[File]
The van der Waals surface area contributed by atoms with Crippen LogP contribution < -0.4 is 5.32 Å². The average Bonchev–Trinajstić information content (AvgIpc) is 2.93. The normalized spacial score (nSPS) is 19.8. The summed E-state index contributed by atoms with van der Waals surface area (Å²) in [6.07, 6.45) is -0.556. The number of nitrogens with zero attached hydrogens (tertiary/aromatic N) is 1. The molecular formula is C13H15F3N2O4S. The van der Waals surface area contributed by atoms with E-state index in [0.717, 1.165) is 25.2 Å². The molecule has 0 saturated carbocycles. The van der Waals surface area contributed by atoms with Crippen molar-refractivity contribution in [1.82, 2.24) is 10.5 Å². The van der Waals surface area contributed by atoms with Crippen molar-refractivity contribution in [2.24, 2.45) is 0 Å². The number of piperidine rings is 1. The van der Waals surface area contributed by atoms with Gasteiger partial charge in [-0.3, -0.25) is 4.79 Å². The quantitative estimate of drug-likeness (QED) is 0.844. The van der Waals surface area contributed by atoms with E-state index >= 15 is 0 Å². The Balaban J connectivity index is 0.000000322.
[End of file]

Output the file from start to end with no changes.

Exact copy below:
The van der Waals surface area contributed by atoms with Crippen LogP contribution < -0.4 is 5.32 Å². The average Bonchev–Trinajstić information content (AvgIpc) is 2.93. The normalized spacial score (nSPS) is 19.8. The summed E-state index contributed by atoms with van der Waals surface area (Å²) in [6.07, 6.45) is -0.556. The number of nitrogens with zero attached hydrogens (tertiary/aromatic N) is 1. The molecular formula is C13H15F3N2O4S. The van der Waals surface area contributed by atoms with E-state index in [0.717, 1.165) is 25.2 Å². The molecule has 0 saturated carbocycles. The van der Waals surface area contributed by atoms with Crippen molar-refractivity contribution in [1.82, 2.24) is 10.5 Å². The van der Waals surface area contributed by atoms with Crippen molar-refractivity contribution in [2.24, 2.45) is 0 Å². The number of piperidine rings is 1. The van der Waals surface area contributed by atoms with Gasteiger partial charge in [-0.3, -0.25) is 4.79 Å². The quantitative estimate of drug-likeness (QED) is 0.844. The van der Waals surface area contributed by atoms with E-state index >= 15 is 0 Å². The Balaban J connectivity index is 0.000000322.